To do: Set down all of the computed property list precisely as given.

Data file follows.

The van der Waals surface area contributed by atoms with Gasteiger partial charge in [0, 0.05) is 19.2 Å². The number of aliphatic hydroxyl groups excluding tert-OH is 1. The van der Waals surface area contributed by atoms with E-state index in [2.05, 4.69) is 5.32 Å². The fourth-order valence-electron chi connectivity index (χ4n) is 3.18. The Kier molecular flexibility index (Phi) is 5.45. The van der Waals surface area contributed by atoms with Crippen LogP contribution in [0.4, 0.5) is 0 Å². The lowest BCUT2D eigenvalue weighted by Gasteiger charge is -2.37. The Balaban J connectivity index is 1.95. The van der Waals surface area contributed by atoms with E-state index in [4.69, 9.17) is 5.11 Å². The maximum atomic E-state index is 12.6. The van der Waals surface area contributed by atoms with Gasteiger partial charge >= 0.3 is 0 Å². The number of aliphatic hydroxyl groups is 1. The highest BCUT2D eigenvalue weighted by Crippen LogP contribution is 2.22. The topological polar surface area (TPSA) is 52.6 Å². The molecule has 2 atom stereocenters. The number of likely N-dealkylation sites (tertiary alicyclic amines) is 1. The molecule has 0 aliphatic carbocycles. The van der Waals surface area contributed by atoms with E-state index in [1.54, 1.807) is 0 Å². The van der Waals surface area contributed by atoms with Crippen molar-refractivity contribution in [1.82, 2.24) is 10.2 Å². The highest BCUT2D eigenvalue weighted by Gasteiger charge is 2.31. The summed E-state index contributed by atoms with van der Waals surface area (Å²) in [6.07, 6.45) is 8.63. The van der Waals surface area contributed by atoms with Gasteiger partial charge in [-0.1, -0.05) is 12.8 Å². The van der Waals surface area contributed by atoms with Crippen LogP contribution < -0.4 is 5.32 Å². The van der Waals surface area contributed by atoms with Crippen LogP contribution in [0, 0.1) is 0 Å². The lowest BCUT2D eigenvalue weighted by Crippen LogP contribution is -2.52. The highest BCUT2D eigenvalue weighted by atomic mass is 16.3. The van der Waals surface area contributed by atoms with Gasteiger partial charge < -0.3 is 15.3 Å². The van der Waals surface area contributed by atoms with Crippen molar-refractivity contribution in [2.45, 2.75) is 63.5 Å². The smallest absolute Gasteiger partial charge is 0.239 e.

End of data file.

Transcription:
The van der Waals surface area contributed by atoms with Gasteiger partial charge in [0, 0.05) is 19.2 Å². The number of aliphatic hydroxyl groups excluding tert-OH is 1. The van der Waals surface area contributed by atoms with E-state index in [2.05, 4.69) is 5.32 Å². The fourth-order valence-electron chi connectivity index (χ4n) is 3.18. The Kier molecular flexibility index (Phi) is 5.45. The van der Waals surface area contributed by atoms with Crippen LogP contribution in [0.4, 0.5) is 0 Å². The lowest BCUT2D eigenvalue weighted by Gasteiger charge is -2.37. The Balaban J connectivity index is 1.95. The van der Waals surface area contributed by atoms with E-state index in [4.69, 9.17) is 5.11 Å². The maximum atomic E-state index is 12.6. The van der Waals surface area contributed by atoms with Gasteiger partial charge >= 0.3 is 0 Å². The number of aliphatic hydroxyl groups is 1. The highest BCUT2D eigenvalue weighted by Crippen LogP contribution is 2.22. The topological polar surface area (TPSA) is 52.6 Å². The molecule has 2 atom stereocenters. The number of likely N-dealkylation sites (tertiary alicyclic amines) is 1. The molecule has 0 aliphatic carbocycles. The van der Waals surface area contributed by atoms with E-state index in [1.54, 1.807) is 0 Å². The van der Waals surface area contributed by atoms with Crippen molar-refractivity contribution in [1.82, 2.24) is 10.2 Å². The highest BCUT2D eigenvalue weighted by Gasteiger charge is 2.31. The summed E-state index contributed by atoms with van der Waals surface area (Å²) in [6.07, 6.45) is 8.63. The van der Waals surface area contributed by atoms with Gasteiger partial charge in [-0.1, -0.05) is 12.8 Å². The van der Waals surface area contributed by atoms with Crippen LogP contribution < -0.4 is 5.32 Å². The van der Waals surface area contributed by atoms with Crippen LogP contribution in [0, 0.1) is 0 Å². The lowest BCUT2D eigenvalue weighted by Crippen LogP contribution is -2.52. The highest BCUT2D eigenvalue weighted by atomic mass is 16.3. The van der Waals surface area contributed by atoms with Gasteiger partial charge < -0.3 is 15.3 Å². The van der Waals surface area contributed by atoms with Crippen molar-refractivity contribution in [2.45, 2.75) is 63.5 Å². The smallest absolute Gasteiger partial charge is 0.239 e.